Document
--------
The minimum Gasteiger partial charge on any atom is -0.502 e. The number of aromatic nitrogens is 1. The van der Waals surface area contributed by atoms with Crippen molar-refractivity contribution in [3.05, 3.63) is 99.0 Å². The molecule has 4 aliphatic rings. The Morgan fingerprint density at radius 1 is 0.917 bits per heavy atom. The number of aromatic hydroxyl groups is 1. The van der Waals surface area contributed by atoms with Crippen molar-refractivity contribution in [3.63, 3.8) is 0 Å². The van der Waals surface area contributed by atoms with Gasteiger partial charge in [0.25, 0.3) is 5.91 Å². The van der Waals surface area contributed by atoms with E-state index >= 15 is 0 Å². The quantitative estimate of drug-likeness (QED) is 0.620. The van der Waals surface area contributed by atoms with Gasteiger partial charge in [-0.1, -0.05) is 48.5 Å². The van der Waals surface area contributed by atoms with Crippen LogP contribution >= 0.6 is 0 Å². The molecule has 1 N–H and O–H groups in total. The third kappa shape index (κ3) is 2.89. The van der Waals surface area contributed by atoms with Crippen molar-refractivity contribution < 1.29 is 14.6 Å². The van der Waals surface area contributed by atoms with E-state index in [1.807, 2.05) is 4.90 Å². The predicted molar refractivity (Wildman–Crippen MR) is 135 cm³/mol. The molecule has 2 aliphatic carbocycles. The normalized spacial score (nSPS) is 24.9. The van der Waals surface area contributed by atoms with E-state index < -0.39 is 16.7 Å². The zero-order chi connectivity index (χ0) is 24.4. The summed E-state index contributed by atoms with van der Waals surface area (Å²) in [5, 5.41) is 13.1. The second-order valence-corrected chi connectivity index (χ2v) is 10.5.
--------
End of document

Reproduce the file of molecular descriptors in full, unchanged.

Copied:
The minimum Gasteiger partial charge on any atom is -0.502 e. The number of aromatic nitrogens is 1. The van der Waals surface area contributed by atoms with Crippen molar-refractivity contribution in [3.05, 3.63) is 99.0 Å². The molecule has 4 aliphatic rings. The Morgan fingerprint density at radius 1 is 0.917 bits per heavy atom. The number of aromatic hydroxyl groups is 1. The van der Waals surface area contributed by atoms with Crippen molar-refractivity contribution in [3.63, 3.8) is 0 Å². The van der Waals surface area contributed by atoms with Gasteiger partial charge in [0.25, 0.3) is 5.91 Å². The van der Waals surface area contributed by atoms with E-state index >= 15 is 0 Å². The quantitative estimate of drug-likeness (QED) is 0.620. The van der Waals surface area contributed by atoms with Gasteiger partial charge in [-0.1, -0.05) is 48.5 Å². The van der Waals surface area contributed by atoms with Crippen LogP contribution >= 0.6 is 0 Å². The molecule has 1 N–H and O–H groups in total. The third kappa shape index (κ3) is 2.89. The van der Waals surface area contributed by atoms with Crippen molar-refractivity contribution < 1.29 is 14.6 Å². The van der Waals surface area contributed by atoms with E-state index in [1.807, 2.05) is 4.90 Å². The predicted molar refractivity (Wildman–Crippen MR) is 135 cm³/mol. The molecule has 2 aliphatic carbocycles. The normalized spacial score (nSPS) is 24.9. The van der Waals surface area contributed by atoms with E-state index < -0.39 is 16.7 Å². The zero-order chi connectivity index (χ0) is 24.4. The summed E-state index contributed by atoms with van der Waals surface area (Å²) in [5, 5.41) is 13.1. The second-order valence-corrected chi connectivity index (χ2v) is 10.5.